2nd PRIZE WINNERMany vendors lose money as they are conversing / negotiating with the customer while transacting business. V-Watch is a wearable device that enables wearer to swiftly make calculations while managing business efficiently, with no interruptions. Using the speech to text translation technique with software tweaks, the device calculates transactional amounts while wearer is in a conversation. This wearable is independent of a smartphone, easy to use and affordable (< 1500 INR).

Third Prize: Kendriya Vidyalaya Naval Base, Cochin
Project: Hg recycler

3RD PRIZE WINNERA safe and eco-friendly method of breaking fluorescent lamps and the extraction of mercury for disposal, the Hg recycler is a metal furnace which will use negative vacuum to suck out the vapors of mercury when the shattered tube pieces are heated to the boiling point of mercury. The primary benefit is avoiding mercurial pollution in surrounding areas. Also, as it can replicated easily and not harmful it can be used by anyone who wants recycle, individual to organization.

Consolation prize 1: Samata International School, Pune
Project: CO2 Killer

Consolation Prize winner1The CO2 killer is a device that eliminates CO2 exhausts from vehicles and factory chimney using an absorbent (combination of Ca(OH)2, NaOH, KOH, H2O2).  Though similarities can be found in an existing product, this prototype can be produced at a cheaper rate with a low maintenance cost. With ever growing number of vehicles in the country, this product has great promise!

Consolation prize 2: Gurukul Global School, Chandigarh
Musical colors: Boon to the Colour Blind

Consolation Prize winner2A non-surgical solution for color blindness converting the different wavelengths of light to sound waves. Target population is partial to fully color blind people. Simple hardware required like photodiode, integrated circuit, audio amplifier and audio output. Absence of any similar product in the market, with universal appeal, easy to produce and the non surgical nature make it a very attractive product for proposed users.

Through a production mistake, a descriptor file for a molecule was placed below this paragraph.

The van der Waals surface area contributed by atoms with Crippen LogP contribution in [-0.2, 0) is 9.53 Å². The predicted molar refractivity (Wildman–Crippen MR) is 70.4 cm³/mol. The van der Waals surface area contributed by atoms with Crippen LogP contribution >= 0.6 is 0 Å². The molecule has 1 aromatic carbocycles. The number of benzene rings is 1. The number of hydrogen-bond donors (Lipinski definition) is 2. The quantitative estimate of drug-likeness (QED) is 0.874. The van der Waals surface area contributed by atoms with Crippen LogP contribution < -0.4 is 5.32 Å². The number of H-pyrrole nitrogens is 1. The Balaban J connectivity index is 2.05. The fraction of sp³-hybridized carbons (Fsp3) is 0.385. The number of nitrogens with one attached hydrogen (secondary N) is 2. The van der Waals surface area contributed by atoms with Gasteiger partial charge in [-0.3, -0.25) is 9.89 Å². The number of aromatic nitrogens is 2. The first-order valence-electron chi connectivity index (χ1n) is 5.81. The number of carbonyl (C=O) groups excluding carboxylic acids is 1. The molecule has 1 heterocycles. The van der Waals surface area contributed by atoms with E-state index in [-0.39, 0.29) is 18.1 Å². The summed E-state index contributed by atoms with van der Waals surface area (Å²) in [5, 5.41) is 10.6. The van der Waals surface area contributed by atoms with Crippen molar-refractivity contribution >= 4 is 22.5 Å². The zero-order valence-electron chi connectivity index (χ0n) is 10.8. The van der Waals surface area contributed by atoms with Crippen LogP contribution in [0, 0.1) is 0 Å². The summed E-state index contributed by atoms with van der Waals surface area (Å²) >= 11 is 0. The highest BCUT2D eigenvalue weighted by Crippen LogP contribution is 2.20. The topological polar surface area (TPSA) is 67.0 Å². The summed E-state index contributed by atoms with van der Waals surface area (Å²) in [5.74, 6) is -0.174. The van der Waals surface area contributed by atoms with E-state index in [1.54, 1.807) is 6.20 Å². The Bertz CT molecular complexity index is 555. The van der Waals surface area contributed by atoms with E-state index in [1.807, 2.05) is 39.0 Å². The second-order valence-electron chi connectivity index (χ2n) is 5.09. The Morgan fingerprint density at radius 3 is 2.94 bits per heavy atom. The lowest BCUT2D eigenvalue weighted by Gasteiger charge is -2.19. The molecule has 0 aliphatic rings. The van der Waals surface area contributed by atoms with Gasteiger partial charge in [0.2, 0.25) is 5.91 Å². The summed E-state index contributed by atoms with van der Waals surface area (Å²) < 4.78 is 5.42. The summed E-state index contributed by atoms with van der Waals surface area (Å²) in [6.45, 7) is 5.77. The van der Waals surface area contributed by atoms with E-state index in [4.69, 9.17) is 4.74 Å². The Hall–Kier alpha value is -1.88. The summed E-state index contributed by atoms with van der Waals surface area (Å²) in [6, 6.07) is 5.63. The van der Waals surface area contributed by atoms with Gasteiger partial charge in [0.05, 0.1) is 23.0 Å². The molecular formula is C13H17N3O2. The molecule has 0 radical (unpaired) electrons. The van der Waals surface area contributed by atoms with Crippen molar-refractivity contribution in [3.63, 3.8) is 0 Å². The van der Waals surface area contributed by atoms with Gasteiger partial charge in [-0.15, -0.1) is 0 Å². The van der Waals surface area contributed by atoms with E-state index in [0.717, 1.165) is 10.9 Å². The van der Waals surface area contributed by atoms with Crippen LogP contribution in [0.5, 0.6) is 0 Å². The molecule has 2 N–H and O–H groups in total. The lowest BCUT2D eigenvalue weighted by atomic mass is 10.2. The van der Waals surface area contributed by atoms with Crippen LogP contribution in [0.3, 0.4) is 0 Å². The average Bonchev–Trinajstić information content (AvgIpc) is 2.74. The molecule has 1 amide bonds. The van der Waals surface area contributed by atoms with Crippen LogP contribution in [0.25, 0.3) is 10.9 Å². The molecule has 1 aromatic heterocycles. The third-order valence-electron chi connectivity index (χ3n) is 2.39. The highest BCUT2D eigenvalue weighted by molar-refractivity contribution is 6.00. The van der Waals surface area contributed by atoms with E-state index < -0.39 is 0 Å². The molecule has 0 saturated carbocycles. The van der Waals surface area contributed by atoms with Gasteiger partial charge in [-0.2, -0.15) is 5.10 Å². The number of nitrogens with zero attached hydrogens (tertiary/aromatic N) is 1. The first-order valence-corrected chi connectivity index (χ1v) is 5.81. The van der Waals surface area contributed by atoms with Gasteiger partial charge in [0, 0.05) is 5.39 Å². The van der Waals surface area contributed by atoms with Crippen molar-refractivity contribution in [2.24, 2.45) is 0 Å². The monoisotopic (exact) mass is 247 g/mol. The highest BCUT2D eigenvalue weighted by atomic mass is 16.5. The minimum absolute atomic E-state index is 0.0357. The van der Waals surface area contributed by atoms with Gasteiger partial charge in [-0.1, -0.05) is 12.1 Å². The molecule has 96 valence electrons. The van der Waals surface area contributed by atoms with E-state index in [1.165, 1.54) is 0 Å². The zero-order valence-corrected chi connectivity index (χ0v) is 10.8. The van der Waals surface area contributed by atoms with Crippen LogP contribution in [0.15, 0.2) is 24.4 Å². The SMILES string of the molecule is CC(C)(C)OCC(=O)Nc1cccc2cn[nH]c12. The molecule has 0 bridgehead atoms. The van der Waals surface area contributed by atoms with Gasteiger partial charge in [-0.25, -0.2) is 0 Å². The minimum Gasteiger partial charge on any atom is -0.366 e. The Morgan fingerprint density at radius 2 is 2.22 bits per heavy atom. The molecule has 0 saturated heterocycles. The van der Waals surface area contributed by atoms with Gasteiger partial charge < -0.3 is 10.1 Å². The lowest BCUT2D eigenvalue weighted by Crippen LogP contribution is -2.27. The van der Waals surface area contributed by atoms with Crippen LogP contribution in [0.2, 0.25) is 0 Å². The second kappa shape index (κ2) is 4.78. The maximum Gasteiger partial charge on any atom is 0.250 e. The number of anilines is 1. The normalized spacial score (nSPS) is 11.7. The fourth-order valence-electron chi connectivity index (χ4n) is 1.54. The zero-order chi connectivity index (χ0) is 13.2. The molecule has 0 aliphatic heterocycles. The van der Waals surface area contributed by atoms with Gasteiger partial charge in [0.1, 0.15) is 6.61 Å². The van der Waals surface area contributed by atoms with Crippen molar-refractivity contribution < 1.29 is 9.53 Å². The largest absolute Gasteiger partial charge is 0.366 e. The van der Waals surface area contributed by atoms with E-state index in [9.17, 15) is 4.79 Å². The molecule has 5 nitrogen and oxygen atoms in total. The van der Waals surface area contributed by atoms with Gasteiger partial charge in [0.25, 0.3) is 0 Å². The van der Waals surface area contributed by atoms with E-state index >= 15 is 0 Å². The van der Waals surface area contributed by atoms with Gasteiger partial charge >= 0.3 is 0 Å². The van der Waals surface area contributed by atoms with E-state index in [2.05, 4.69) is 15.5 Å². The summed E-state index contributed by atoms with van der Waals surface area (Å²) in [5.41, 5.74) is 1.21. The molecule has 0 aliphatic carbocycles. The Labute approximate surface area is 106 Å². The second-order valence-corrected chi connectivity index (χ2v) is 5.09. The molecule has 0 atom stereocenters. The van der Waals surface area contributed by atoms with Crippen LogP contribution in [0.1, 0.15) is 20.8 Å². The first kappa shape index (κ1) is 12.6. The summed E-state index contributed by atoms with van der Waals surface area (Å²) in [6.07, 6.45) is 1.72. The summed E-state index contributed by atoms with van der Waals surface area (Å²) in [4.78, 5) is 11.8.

Some of the other projects and special mentions that came out of the competition were –
Loreto House, Kolkata 
Project: Chargecube, a portable energy charger that converts solar energy and atmospheric gases to electrical energy.
Navyug School, Delhi
Project: Fire Safe, a device to promote fire safety with sensors on a closed circuit that detect smokes and fires in cars.
Children’s Academy, Mumbai
Project: WaterBot, an easy and simple way to keep your plans hydrated and healthy.
Lalaji Memorial Omega International School, Chennai
Project: VeCro, a method of cultivation which is eco-friendly and water efficient to encourage rural as well as urban farmers to adopt and increase food security of local communities.
Hayatnagar Jr. College, Ahmedabad
 RescueBot, an all encompassing rescue operation device to help victims stuck in deep water bores.

Each team was connected to and mentored by a specific INK Fellow who generously gave their time for the program – including Ronak SamantrayLeonard Pauli, and Anirudh Sharma. Some of our Fellows were so impressed with the projects, that they decided to take things a step further! Ronak Samantray decided to help the Hyderabad team develop their product to market stage so that he could himself invest in it, in the future, and Anirudh Sharma offered the Pune team internships with his company Graviky Labs.

We hope to take Teenovators to greater heights in the coming years!